You can find endless varieties of arancini in the streets of Italy, as well as at Italian restaurants around the world. Among the most popular are meat ragu, peas, mushrooms, pumpkin, and always creamy melted cheese. The pride of Sicily, these rice balls are not to be missed.
5 Small Calzone (Panzerotti)
Feel like a calzone but don’t have quite enough room for one? Panzerotti are your answer! These small calzones which are native to the eastern region of Apulia take the half-moon shape of their larger counterparts but are made with softer dough.
Usually, panzerotti are stuffed with a variety of cheeses and tomato before being fried to crispy perfection. Though they started as street food, these pockets of gooey scrumptiousness now appear is restaurants not just in Apulia but all over Italy and the rest of the world.
4 Roast Pork (Porchetta Romana)
It’s the copious amounts of garlic and rosemary stuffing, as well as the way it’s been so heavily salted, that makes Italian roast pork, or porchetta romana, stand out from other roast meats. Traditionally, this was served from a van similar to a street food truck, in the form of a panino.
Porchetta romana originated in a province of Rome called Ariccia. This explains the name which literally translates to “Roman pork.” The delicious protein can also be bought on its own in Italy, for those who don’t want it in a panino.
3 Fried Custard (Crema Fritta)
Can you really go wrong with fried custard? Locals and travelers alike flock to the street markets and fairs of the northern region of Veneto in the cooler months of the year, just to get a taste of the miracle that is crema fritta.
The thick custard cream is breaded and then deep-fried before being tossed into a paper cone. Sounds too good to be true! This is the ideal treat to enjoy while wandering through the magical streets of Venice, and its warmness is bound to help you fight off the chilly weather during winter.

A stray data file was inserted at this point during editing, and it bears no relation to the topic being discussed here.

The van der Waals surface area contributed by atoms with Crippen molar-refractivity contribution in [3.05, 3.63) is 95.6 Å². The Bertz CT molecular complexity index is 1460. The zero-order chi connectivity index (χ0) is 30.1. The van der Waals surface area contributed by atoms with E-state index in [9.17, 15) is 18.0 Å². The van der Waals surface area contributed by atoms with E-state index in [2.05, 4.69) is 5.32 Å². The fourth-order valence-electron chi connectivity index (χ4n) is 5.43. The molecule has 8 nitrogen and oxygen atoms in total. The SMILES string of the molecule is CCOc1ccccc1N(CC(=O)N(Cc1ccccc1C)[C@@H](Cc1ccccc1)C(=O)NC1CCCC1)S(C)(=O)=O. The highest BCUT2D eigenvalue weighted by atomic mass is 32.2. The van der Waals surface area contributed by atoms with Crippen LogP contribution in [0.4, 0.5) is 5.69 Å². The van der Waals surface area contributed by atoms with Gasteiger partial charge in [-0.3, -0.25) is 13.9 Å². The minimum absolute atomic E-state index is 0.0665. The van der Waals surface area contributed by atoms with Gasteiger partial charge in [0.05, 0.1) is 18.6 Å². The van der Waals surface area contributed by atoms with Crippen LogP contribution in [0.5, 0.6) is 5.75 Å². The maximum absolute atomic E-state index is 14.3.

2 Pick Me Up Cake (Tiramisu)
Gelato is the go-to for most visitors to Italy who are looking to try an authentic dessert. But the most loved sweet treat for locals throughout the entire country is probably Tiramisù. With a name that means pick me up or cheer me up, this cake seemingly has the power to lift anyone’s mood.
Featuring ladyfingers that have been soaked in coffee and layers of sweetened mascarpone cheese, this is one of the simplest and yet most delicious desserts to make. Sometimes egg whites are added to the mascarpone to give it an even fluffier texture.
1 Fried Dough Balls (Zeppole)
Italy’s answer to donuts is zeppole, which are fried balls of dough that are believed by many to have originated in Naples. The original version is served hot from the deep fryer and tossed with just a little sugar, but you can find all kinds of varieties, including those with chocolate, custard, and jelly. Definitely enough to make your mouth water!
Often served during times of celebration, zeppole can also come in savory varieties. These are often made with anchovies inside or are simply fried and served without any sugar topping.